Ashe DSS unaffected by shutdown for now
State Treasury: county could be resposible for long-term shutdown costs
by Dylan Lightfoot Staff Writer
At midnight, the federal government came to a screeching halt as Congress reached an impasse over the Affordable Care Act, but federally-funded programs administered Ashe County may not feel immediate effects of the shutdown.
“At this point, we don’t know,” said Department of Social Services Director Donna Weaver today when asked how the shutdown would affect Ashe Countians.
For now, Social Security, SNAP and other federal benefits administered by Ashe County DSS will continue as usual, Weaver said. “Office hours won’t be changing, we won’t be modifying anything.”
But a lengthy shutdown could see counties on the hook for administrative costs for federal programs. According to a statement issued today by the N.C. Department of State Treasury, “Should a local government continue to administer a program impacted by the shutdown, that unit may be assuming financial responsibility for costs incurred during the shutdown period.”
“If it decides to take that responsibility on, they must be certain that adequate funds are on hand to pay costs incurred should the unit not subsequently be reimbursed for federal funds,” the statement read.
“That could be very costly,” Weaver said.
“Most of our programs have federal funding. If the shutdown went on for very long, it could cause a reimbursement delay,” she said.
Counties administering federal programs are reimbursed monthly, she said.
“There are some programs like foster care reimbursement that don’t have federal funding, but each pot of money has its own rules and restrictions,” she said.
Ashe County Board of Commissioners Chair Larry Rhodes today said, “This is something we definitely need to look into.”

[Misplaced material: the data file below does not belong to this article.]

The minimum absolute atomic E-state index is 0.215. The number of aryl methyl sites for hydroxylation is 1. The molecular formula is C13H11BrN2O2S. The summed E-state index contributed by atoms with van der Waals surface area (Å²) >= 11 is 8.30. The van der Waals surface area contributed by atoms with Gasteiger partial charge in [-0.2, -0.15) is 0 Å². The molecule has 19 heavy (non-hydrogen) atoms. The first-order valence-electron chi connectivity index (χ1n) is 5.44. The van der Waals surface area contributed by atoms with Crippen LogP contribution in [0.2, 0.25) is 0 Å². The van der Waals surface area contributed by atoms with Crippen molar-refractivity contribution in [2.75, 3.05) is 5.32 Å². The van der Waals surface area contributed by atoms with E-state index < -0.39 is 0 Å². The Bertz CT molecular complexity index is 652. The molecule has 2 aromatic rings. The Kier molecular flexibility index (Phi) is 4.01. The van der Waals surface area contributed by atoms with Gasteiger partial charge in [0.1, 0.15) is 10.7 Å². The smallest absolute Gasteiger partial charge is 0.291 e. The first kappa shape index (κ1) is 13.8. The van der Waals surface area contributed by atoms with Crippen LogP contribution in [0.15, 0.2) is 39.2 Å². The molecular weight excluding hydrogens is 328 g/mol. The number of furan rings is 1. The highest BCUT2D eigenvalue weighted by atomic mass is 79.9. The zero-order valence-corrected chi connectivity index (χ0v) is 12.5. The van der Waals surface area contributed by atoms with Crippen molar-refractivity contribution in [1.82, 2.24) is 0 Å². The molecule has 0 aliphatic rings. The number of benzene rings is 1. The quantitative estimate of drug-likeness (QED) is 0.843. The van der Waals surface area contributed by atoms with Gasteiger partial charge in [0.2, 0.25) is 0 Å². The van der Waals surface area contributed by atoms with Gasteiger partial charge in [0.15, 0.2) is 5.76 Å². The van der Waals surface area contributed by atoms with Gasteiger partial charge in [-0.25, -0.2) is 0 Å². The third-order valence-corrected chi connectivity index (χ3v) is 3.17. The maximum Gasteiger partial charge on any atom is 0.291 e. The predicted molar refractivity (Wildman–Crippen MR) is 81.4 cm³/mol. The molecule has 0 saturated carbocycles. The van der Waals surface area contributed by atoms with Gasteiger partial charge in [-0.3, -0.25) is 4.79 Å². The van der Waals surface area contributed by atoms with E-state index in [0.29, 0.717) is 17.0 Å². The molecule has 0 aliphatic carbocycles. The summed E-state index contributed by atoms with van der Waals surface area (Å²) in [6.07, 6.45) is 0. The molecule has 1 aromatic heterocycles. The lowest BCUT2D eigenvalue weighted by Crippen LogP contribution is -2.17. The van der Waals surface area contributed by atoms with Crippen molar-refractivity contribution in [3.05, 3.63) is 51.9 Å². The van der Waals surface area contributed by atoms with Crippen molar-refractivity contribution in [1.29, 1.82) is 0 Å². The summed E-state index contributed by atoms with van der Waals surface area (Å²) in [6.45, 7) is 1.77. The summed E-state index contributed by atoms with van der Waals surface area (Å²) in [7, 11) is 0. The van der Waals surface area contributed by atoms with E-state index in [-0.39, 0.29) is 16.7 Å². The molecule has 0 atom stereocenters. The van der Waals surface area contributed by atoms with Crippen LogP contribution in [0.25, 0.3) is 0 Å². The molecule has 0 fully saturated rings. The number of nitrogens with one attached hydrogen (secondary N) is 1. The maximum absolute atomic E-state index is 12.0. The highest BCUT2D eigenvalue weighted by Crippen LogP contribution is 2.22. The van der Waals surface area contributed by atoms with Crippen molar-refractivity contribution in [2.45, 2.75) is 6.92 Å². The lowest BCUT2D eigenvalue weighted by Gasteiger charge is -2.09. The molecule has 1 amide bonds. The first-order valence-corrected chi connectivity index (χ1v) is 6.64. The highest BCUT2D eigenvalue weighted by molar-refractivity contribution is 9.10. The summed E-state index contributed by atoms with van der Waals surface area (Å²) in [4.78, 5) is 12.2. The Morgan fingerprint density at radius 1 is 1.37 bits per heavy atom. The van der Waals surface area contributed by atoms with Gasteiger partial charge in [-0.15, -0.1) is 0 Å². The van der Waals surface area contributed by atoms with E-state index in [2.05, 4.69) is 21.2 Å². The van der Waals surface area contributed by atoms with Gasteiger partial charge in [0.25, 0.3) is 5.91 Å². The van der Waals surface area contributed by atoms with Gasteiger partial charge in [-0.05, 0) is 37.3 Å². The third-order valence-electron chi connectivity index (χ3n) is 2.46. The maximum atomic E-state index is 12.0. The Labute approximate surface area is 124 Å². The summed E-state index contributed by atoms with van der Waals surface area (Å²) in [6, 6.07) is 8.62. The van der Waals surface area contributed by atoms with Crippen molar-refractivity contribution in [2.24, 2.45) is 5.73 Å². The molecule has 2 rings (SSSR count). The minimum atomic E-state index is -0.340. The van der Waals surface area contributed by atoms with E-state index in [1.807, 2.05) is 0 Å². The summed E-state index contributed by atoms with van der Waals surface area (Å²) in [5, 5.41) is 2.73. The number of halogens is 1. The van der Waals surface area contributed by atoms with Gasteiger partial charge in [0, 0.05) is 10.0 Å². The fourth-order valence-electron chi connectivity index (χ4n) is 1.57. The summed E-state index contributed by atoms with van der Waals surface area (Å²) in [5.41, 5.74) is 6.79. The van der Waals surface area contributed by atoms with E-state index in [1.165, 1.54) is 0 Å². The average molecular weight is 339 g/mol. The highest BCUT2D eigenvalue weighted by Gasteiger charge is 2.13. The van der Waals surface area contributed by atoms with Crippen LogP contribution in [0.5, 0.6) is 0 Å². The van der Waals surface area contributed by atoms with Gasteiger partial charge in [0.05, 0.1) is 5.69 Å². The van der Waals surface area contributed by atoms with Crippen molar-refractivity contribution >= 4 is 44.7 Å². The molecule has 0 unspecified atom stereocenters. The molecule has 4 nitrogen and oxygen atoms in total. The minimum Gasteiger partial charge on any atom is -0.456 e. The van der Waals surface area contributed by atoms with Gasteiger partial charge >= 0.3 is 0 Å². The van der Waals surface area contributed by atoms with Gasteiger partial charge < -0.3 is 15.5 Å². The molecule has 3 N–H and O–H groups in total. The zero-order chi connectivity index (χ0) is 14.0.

“Someone will have to explain which programs are affected, how they are affected…we may have to look at which ones to curtail,” Rhodes said.
Parkway open, facilities closed
The Blue Ridge Parkway “remains open to traffic despite a government shutdown of federal agencies,” according to a press release from the Blue Ridge Parkway Association.
Parkway facilities and services, including all visitor centers, lodging, camping, interpretive services and restrooms along Parkway and other national park areas will remain closed during the shutdown.
Visitors may continue to access travel services including lodging & camping, dining, gas, attractions and outdoor activities from the dozens of communities in proximity to the Parkway and plan their fall vacations using information on www.blueridgeparkway.org.
“It’s not going to have much of an effect,” said Paul Caudill of the Ashe County Veterans Services office.
“Hospital functions are not going to be impacted but appeals (of claims) will be impacted,” he said.
A statement released Monday by the U.S. Department of Veterans Affairs reports that some veterans services will not be affected by a potential lapse in appropriations, while others will.
All VA medical facilities and clinics will remain fully operational, including inpatient and outpatient care, prescriptions, surgeries, mental health and nursing home care, and Vet Centers.
Veterans Affairs call centers and hotlines will cease to function, including the VBA Educational Call Center and Inspector General Hotline.
“Claims processing and payments in the compensation, pension, educational and vocational rehabilitation programs are anticipated to continue through late October. However, in the event of a prolonged shutdown, claims processing an payments in these programs would be suspended when available funding is exhausted,” according to the VA.
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